One from Anthony:
I asked Jo to marry me at a petrol station.
7 months prior to asking her to marry me I didn’t even know who she was. We were complete strangers. Jo had moved to Sydney with her family from Adelaide about two weeks before I returned to the Harbour City from my two year church missionary service. Now, I don’t believe in destiny. At all. Love at first sight? Pass. I don’t believe that two people are fated to be together. Our courses are not mapped out where all we have to do is follow the destiny assigned to us. It may not be all that romantic but I believe in choice. I believe that we are free to make our own choices and live with the consequences, both good and bad.
When I first met Jo- I didn’t fall in love with her on the spot or have a sensation inside me letting me know that she would be the girl that I marry- all I knew back then was that I liked being with her. She made me happy like nobody else ever had before nor has since. From the very first time that we went ‘out’ on a date, we were never far from each other. I’ll spare the hyperbole in fear of becoming sappy or cheesy if just to say that there are few experiences in life that compare with getting to know the person that you will spend eternity with. Damn it, still cheesy.
I was 21 years old and had never had a serious girlfriend. I had never been in love before so I didn’t have a real good measuring stick to gauge my emotions. I remember speaking with my Dad about it and he asked me, “What’s the first thing you think of when you wake up in the morning and the last thing you think of before you go to bed at night?” I knew what the answer was. Actually I knew who the answer was.
I told my brother Drew that I was going to ask Jo to marry me; I think he shrugged and maybe said “Sweet”, I can’t recall. Not long after, Drew and I went for a drive up to the Central Coast to find a romantic spot where I could ask the big question. Yup, that’s right. I asked Drew to give me some romantic advice. If you know me and my lack of romantic sense, then that’s quite funny. If you know Drew, then it’s hilarious. We found a few spots that we thought would be suitable, grabbed something to eat and shot off back home.
After asking permission of Jo’s Dad, Paul, I set out a sort of plan on how things were going to unfold. It was a Saturday morning, Jo and I went to our Church temple (the same place that we would later be married) to begin our day. I had the ring in my pocket and was feeling quite calm and relaxed after a spiritual beginning to the day. So far, so good. We headed for the F3 in my Holden Nova. I had a few of the spots that Drew and I scouted in my mind but there was no set plan, we would just hang out like we often did and when the moment presented itself, boom-shaka-laka.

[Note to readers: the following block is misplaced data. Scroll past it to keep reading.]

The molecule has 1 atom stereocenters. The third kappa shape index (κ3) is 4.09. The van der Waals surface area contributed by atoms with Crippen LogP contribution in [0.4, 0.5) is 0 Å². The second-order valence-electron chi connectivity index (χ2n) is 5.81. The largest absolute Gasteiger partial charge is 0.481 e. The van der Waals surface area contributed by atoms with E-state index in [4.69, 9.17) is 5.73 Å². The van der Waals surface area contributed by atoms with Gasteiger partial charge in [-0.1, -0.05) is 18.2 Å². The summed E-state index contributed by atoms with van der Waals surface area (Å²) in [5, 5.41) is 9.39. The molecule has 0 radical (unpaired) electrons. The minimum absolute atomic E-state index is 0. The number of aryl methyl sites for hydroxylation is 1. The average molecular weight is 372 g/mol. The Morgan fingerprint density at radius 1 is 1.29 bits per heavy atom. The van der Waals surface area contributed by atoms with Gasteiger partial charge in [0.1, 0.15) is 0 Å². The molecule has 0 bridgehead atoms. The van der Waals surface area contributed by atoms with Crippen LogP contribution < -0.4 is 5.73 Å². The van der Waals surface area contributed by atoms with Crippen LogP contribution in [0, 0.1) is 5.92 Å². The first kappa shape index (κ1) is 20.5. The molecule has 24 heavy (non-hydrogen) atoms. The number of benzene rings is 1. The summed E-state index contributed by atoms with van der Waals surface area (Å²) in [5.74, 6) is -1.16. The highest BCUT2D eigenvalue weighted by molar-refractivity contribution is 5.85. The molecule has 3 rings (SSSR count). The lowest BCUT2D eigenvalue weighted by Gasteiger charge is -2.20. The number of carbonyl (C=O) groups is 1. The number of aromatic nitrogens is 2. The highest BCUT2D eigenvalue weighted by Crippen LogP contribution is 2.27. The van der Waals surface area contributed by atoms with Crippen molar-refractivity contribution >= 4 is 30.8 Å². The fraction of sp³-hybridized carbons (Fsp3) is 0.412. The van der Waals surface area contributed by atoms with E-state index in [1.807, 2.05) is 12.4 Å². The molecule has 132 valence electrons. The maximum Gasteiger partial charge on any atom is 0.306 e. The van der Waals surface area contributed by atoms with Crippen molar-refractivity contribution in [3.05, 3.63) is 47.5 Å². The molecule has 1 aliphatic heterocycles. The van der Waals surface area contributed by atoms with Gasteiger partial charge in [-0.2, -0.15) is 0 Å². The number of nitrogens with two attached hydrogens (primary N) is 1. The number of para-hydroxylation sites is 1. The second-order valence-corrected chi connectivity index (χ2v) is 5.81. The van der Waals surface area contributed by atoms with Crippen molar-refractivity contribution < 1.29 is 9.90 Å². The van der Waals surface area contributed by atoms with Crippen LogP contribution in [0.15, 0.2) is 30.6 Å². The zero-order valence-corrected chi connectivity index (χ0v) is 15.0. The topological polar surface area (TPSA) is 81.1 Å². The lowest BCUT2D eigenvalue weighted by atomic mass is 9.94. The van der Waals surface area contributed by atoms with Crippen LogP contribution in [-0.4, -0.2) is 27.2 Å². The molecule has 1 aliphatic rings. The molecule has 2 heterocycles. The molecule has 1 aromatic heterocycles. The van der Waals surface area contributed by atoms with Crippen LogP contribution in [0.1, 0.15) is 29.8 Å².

We were past the Mooney Mooney bridge and the car started making weird noises. I know nothing about cars and comforted Jo’s uneasiness by saying “We should be sweet”. The noises stated to get louder and louder. We weren’t sweet. The car broke down and I had to Fred Flintstone it off the Ourimbah freeway through two roundabouts. There is a Shell Petrol Station just off the freeway that I managed to roll the car into off its momentum. It sucked.
I called the NRMA for some help. I figured some mechanic dude would come out bang a few things and we’d be back on the road to some remote beach shore where on bended knee I would ask Jo to marry me. Three hours later we were still waiting at the petrol station. While we patiently waited I ‘treated’ Jo to some microwave nachos from the Shell station. When the NRMA guy arrived he took one look under the hood and said “Mate, your (something or other car part) is gone. I’ll sort you out a tow”. My heart sank. Jo was a little more upbeat than me but she wasn’t the one with an engagement ring in her pocket.
The tow truck driver took over an hour to get to us. Waiting for the tow truck to arrive Jo and I were sitting in the broken down car when I caught a glimpse of what ‘our forever’ would be like. I had such high hopes for the day. My girlfriend was going to become my fiancé (a bit presumptuous I know). More than 4 hours hanging at a petrol station sucks on any day. It especially sucks on the day that you were planning on proposing to your girlfriend. Words can’t describe how disappointed I was. But Jo wouldn’t let me wallow. She made me forget everything and made me happy. At that thought when she turned my disappointment to nothingness and made me smile I thought to myself, “This is who I want to spend forever with”. In that moment it felt right to ask her to marry me… in a petrol station.
Things rarely go to plan. We have had almost 7 years of life not going quite to plan but through it all Jo has made me happy.